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Facilitating customers to shop online, anytime and anywhere, eCommerce has revolutionised digital marketplaces according to user preferences. The covid pandemic has accelerated this trend, propelling many companies to start operating virtually to stay afloat. The e-commerce market was worth $14.30 trillion in 2021 globally and is expected to reach $58.74 trillion by 2028. However, the rapid growth comes with challenges including privacy issues, security concerns, and regulatory compliance.
5 Common Types of E-Commerce Fraud
Scammers are leaving no stone unturned to exploit online marketplace for their illicit objectives. With the advancement in technology, they are becoming smarter in perpetrating e-commerce fraud. Here are 5 ways how cybercriminals are committing fraud in the digital marketplace:
1. Payment Fraud
This is one of the most common types of fraud in online marketplaces. Scammers do not always require stolen credit card details to commit payment fraud. However, they also utilise user accounts, email accounts, names, locations, IP addresses, and personal devices to imitate a genuine client and conduct fraudulent transactions. In 2022, eCommerce lost $41 billion globally to digital payment scams and the figure is predicted to reach 4$8 billion by 2023.
2. Friendly Fraud
In this scam, a client first buys any item from an e-commerce site and then asks their bank for a chargeback, despite getting the ordered service or product. Shoppers become successful in committing friendly fraud by falsely claiming that their goods weren’t delivered or were not what they bought. Friendly fraud accounts for 39% of all worldwide scam assaults and is most common in Canada and Australia.
3. Affiliate Fraud
Cybercriminals generate traffic and influence sign-ups to make the digital marketplace believe they are attracting customers who do not exist. For instance, many firms manage or participate in an affiliate marketing program that generates revenue by only sharing content and links. Unfortunately, committing an affiliate scam is as simple as constantly reloading a webpage or flooding users’ inboxes with unrequested emails to create a fake impression of considerable traffic.
4. Clean Fraud
This scam is rapidly rising and one of the most dangerous concerns e-commerce businesses are confronting these days. Clean fraud is when an imposter conducts fraudulent transactions that appear to be authorised. Scammers impersonate genuine cardholders using stolen card details. They obtain the information by making cardholders buy from a phoney site, secretly listening to conversations between different transaction participants, or even purchasing the information from the dark web. This scam is becoming problematic for traders as the transaction becomes difficult to recognise.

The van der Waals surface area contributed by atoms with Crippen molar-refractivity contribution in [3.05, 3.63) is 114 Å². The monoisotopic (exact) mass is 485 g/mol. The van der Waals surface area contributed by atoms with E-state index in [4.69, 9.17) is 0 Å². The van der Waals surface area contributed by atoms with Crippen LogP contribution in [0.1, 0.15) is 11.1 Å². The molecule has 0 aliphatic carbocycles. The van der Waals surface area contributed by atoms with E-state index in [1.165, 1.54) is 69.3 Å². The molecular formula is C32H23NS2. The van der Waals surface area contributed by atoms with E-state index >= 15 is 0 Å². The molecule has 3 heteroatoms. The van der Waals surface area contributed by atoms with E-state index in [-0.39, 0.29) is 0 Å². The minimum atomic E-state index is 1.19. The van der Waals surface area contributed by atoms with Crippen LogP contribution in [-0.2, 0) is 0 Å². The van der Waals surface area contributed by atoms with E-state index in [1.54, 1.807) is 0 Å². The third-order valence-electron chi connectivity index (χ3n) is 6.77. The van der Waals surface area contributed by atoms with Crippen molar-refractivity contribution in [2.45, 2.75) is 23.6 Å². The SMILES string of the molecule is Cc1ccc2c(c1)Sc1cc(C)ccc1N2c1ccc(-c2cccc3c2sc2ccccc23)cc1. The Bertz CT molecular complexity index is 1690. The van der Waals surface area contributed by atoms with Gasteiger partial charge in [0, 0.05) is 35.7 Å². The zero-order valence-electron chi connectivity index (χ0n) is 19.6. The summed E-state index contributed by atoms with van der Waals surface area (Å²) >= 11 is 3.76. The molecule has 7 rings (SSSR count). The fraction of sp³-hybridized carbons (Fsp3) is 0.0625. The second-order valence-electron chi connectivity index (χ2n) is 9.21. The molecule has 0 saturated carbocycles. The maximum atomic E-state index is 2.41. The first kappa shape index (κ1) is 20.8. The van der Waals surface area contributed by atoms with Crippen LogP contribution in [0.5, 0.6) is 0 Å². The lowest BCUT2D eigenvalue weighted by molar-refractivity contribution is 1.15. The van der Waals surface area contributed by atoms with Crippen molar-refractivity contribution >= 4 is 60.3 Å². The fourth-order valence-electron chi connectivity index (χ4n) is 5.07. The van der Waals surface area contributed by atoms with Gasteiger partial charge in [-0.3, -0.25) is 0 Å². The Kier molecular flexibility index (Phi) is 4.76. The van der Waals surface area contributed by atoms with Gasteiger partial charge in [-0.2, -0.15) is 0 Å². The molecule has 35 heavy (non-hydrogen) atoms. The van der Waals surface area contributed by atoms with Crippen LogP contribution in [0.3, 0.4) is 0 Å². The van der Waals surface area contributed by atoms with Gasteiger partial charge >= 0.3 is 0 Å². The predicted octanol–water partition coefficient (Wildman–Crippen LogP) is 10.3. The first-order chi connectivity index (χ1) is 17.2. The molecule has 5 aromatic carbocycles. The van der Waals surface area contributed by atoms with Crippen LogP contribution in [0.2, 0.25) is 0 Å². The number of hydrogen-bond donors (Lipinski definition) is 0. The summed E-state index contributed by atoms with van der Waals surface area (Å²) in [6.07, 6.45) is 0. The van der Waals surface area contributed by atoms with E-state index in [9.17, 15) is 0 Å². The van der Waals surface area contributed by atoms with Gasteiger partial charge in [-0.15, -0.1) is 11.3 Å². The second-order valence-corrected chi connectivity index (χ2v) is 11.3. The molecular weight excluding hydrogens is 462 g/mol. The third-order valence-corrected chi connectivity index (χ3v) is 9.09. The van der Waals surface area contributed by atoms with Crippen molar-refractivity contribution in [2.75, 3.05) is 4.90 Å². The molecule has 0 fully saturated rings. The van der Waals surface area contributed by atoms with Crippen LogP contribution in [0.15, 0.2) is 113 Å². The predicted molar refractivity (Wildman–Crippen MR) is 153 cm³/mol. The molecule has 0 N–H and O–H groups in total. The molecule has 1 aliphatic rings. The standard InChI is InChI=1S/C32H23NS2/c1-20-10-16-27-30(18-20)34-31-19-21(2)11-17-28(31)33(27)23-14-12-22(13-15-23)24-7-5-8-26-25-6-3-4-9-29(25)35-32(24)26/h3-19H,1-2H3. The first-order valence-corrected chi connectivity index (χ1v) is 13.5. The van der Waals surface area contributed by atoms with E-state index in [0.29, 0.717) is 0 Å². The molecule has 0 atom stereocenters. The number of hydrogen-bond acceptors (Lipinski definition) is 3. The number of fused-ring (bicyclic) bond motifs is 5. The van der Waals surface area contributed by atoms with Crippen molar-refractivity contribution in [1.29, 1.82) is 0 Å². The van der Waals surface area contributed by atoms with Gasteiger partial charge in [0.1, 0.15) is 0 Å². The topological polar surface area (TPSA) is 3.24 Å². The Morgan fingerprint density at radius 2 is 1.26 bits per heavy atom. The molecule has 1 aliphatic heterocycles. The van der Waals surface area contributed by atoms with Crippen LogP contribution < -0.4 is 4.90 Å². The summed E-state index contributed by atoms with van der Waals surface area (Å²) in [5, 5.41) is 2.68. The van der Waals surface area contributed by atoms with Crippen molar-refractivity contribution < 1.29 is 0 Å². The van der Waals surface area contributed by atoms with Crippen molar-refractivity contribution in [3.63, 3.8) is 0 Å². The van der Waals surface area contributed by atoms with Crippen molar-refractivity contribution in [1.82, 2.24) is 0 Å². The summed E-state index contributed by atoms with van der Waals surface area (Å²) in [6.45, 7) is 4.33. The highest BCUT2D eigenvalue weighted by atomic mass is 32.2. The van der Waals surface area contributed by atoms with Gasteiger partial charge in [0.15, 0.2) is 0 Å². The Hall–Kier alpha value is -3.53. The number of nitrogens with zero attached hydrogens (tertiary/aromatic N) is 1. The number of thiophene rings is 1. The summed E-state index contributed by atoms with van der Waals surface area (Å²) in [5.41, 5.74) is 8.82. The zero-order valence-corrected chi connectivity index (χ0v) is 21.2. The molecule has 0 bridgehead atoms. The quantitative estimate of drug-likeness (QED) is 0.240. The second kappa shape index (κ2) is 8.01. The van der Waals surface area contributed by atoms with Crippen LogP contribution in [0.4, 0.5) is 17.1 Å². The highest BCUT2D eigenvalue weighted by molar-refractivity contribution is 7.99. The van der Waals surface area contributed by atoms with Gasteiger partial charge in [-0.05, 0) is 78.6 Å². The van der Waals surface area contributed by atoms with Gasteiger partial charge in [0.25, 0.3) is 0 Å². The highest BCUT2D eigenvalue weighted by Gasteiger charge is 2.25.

5. Triangulation Fraud
This fraud is a three-step strategy of attracting customers, compromising their details, and then using the data for a bigger scheme. Scammers make a fake website and attract clients with inexpensive items that either don’t exist or are never delivered. When the client pays for the non-existent product, their banking details are exposed.
Red Flags to Watch Out for
How well one can protect their e-commerce business against criminals is determined by how quickly fraudulent efforts can be detected. In short, here are some common red flags to be aware of:
- Anomalies in Data: Watch out for any inconsistencies, such as the city and zip code not matching.
- Unusual Shopping Behaviour: When the cardholder is not a new customer, check their order history for any suspicious activity. For example, if the account holder places an order larger than their typical spending pattern, it’s a red flag.
- Back-to-back Transactions: Although one customer can make several purchases, it is also much more likely that a scammer is conducting back-to-back transactions with stolen cards.
- Unusual Location: If it’s a regular customer, check out their location. For instance, if a client always purchases from an IP address in Portugal but then buys from an IP address in Japan, it might be a scammer.
- Repeated Shipping Addresses: Be cautious if a customer makes multiple transactions with the same credit card and sends the goods to different addresses. In general, one must be suspicious if a client requests the items to be delivered to a different location from the billing address mentioned on the card.
The Need for Strong KYC Regulations in the E-commerce Industry
The surge in fraudulent activities makes KYC regulations a need of the hour in the e-commerce sector to prevent white-collar crimes before they occur. In particular, proper implementation of Know Your Customer (KYC) regulations prevent identity theft, clean fraud, triangulation scam, friendly fraud, affiliate fraud and other fraudulent activities. Not only this, but satisfying KYC regulations will also protect the sector from paying hefty non-compliance fines, boost customer experience, and build a positive brand image.
Where Does Shufti Pro Step in?
Shufti Pro offers the world’s most accurate and fast KYC solution, designed to mitigate the risk of fraudulent activities in e-commerce and other digital platforms.
Shufti Pro is continuously innovating and enhancing its KYC solution for fraud deterrence. We have just added:
- Duplicate account detection
- Drag and drop KYC verification journey builder
- Flexibility to select different formats of ID documents to be accepted
- Tailored iFrame colours and logos for branding
- Single Sign-on (SSO) for workers to securely access several corporate channels
- Optimised verification journey with minimal clicks and screens
- Data retention policy to satisfy data privacy regulations
Still confused about how a KYC solution can keep fraudsters at bay?